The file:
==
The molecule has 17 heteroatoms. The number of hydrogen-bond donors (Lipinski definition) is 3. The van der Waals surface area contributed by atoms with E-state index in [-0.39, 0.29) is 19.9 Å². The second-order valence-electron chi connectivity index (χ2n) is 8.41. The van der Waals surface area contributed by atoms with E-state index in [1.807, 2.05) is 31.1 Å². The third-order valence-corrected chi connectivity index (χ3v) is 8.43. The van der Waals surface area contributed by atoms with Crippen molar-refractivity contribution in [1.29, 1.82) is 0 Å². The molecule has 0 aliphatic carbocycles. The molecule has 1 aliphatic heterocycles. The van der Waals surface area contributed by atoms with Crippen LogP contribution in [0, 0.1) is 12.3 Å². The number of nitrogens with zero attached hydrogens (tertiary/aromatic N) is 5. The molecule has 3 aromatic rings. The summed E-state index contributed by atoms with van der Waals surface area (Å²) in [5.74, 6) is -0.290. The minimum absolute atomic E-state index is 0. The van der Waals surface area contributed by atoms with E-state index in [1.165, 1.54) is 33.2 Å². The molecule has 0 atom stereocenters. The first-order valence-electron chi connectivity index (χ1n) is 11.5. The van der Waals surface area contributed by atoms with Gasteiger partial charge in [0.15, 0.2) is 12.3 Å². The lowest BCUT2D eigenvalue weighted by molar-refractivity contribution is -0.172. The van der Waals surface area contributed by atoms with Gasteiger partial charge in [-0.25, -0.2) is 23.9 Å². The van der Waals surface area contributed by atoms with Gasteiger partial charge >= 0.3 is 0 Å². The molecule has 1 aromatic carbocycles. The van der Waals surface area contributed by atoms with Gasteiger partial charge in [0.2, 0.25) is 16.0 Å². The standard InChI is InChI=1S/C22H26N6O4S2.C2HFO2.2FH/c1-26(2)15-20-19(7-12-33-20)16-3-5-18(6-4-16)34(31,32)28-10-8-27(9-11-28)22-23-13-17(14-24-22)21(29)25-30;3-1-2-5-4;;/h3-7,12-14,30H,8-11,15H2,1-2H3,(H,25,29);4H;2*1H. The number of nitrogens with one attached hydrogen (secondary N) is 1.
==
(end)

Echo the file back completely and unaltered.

The molecule has 17 heteroatoms. The number of hydrogen-bond donors (Lipinski definition) is 3. The van der Waals surface area contributed by atoms with E-state index in [-0.39, 0.29) is 19.9 Å². The second-order valence-electron chi connectivity index (χ2n) is 8.41. The van der Waals surface area contributed by atoms with E-state index in [1.807, 2.05) is 31.1 Å². The third-order valence-corrected chi connectivity index (χ3v) is 8.43. The van der Waals surface area contributed by atoms with Crippen molar-refractivity contribution in [1.29, 1.82) is 0 Å². The molecule has 0 aliphatic carbocycles. The molecule has 1 aliphatic heterocycles. The van der Waals surface area contributed by atoms with Crippen LogP contribution in [0, 0.1) is 12.3 Å². The number of nitrogens with zero attached hydrogens (tertiary/aromatic N) is 5. The molecule has 3 aromatic rings. The summed E-state index contributed by atoms with van der Waals surface area (Å²) in [5.74, 6) is -0.290. The minimum absolute atomic E-state index is 0. The van der Waals surface area contributed by atoms with E-state index in [1.165, 1.54) is 33.2 Å². The molecule has 0 atom stereocenters. The first-order valence-electron chi connectivity index (χ1n) is 11.5. The van der Waals surface area contributed by atoms with Gasteiger partial charge in [0.15, 0.2) is 12.3 Å². The lowest BCUT2D eigenvalue weighted by molar-refractivity contribution is -0.172. The van der Waals surface area contributed by atoms with Gasteiger partial charge in [-0.25, -0.2) is 23.9 Å². The van der Waals surface area contributed by atoms with Gasteiger partial charge >= 0.3 is 0 Å². The molecule has 1 aromatic carbocycles. The van der Waals surface area contributed by atoms with Gasteiger partial charge in [0.2, 0.25) is 16.0 Å². The standard InChI is InChI=1S/C22H26N6O4S2.C2HFO2.2FH/c1-26(2)15-20-19(7-12-33-20)16-3-5-18(6-4-16)34(31,32)28-10-8-27(9-11-28)22-23-13-17(14-24-22)21(29)25-30;3-1-2-5-4;;/h3-7,12-14,30H,8-11,15H2,1-2H3,(H,25,29);4H;2*1H. The number of nitrogens with one attached hydrogen (secondary N) is 1.